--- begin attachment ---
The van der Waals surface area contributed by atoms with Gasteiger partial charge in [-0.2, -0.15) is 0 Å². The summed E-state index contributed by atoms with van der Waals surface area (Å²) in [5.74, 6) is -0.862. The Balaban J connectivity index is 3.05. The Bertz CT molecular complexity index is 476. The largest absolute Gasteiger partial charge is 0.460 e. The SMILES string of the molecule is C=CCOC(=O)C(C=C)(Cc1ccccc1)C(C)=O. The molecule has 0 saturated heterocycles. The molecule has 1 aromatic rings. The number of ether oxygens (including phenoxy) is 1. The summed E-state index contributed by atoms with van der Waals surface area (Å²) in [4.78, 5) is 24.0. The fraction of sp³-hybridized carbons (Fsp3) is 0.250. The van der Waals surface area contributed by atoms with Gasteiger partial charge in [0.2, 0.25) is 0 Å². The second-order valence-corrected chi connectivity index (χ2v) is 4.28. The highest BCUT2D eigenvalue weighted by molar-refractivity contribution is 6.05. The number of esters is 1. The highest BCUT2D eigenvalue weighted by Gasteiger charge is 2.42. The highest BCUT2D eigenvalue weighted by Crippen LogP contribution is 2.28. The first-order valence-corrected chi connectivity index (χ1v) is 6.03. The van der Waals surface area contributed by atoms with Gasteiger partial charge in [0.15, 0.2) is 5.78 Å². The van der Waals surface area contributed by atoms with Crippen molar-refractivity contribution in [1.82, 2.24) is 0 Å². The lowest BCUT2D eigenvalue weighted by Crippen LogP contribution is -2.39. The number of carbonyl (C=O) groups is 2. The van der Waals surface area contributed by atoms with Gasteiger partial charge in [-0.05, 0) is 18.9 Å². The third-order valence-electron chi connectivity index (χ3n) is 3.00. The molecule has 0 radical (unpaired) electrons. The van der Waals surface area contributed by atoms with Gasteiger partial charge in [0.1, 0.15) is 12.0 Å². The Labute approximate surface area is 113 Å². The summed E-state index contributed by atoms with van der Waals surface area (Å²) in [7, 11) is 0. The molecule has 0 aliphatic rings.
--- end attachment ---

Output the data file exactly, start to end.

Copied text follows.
The van der Waals surface area contributed by atoms with Gasteiger partial charge in [-0.2, -0.15) is 0 Å². The summed E-state index contributed by atoms with van der Waals surface area (Å²) in [5.74, 6) is -0.862. The Balaban J connectivity index is 3.05. The Bertz CT molecular complexity index is 476. The largest absolute Gasteiger partial charge is 0.460 e. The SMILES string of the molecule is C=CCOC(=O)C(C=C)(Cc1ccccc1)C(C)=O. The molecule has 0 saturated heterocycles. The molecule has 1 aromatic rings. The number of ether oxygens (including phenoxy) is 1. The summed E-state index contributed by atoms with van der Waals surface area (Å²) in [4.78, 5) is 24.0. The fraction of sp³-hybridized carbons (Fsp3) is 0.250. The van der Waals surface area contributed by atoms with Gasteiger partial charge in [0.2, 0.25) is 0 Å². The second-order valence-corrected chi connectivity index (χ2v) is 4.28. The highest BCUT2D eigenvalue weighted by molar-refractivity contribution is 6.05. The number of esters is 1. The highest BCUT2D eigenvalue weighted by Gasteiger charge is 2.42. The highest BCUT2D eigenvalue weighted by Crippen LogP contribution is 2.28. The first-order valence-corrected chi connectivity index (χ1v) is 6.03. The van der Waals surface area contributed by atoms with Gasteiger partial charge in [0.15, 0.2) is 5.78 Å². The van der Waals surface area contributed by atoms with Crippen molar-refractivity contribution in [1.82, 2.24) is 0 Å². The lowest BCUT2D eigenvalue weighted by Crippen LogP contribution is -2.39. The number of carbonyl (C=O) groups is 2. The van der Waals surface area contributed by atoms with Gasteiger partial charge in [-0.05, 0) is 18.9 Å². The third-order valence-electron chi connectivity index (χ3n) is 3.00. The molecule has 0 radical (unpaired) electrons. The van der Waals surface area contributed by atoms with Gasteiger partial charge in [0.1, 0.15) is 12.0 Å². The Labute approximate surface area is 113 Å². The summed E-state index contributed by atoms with van der Waals surface area (Å²) in [7, 11) is 0. The molecule has 0 aliphatic rings.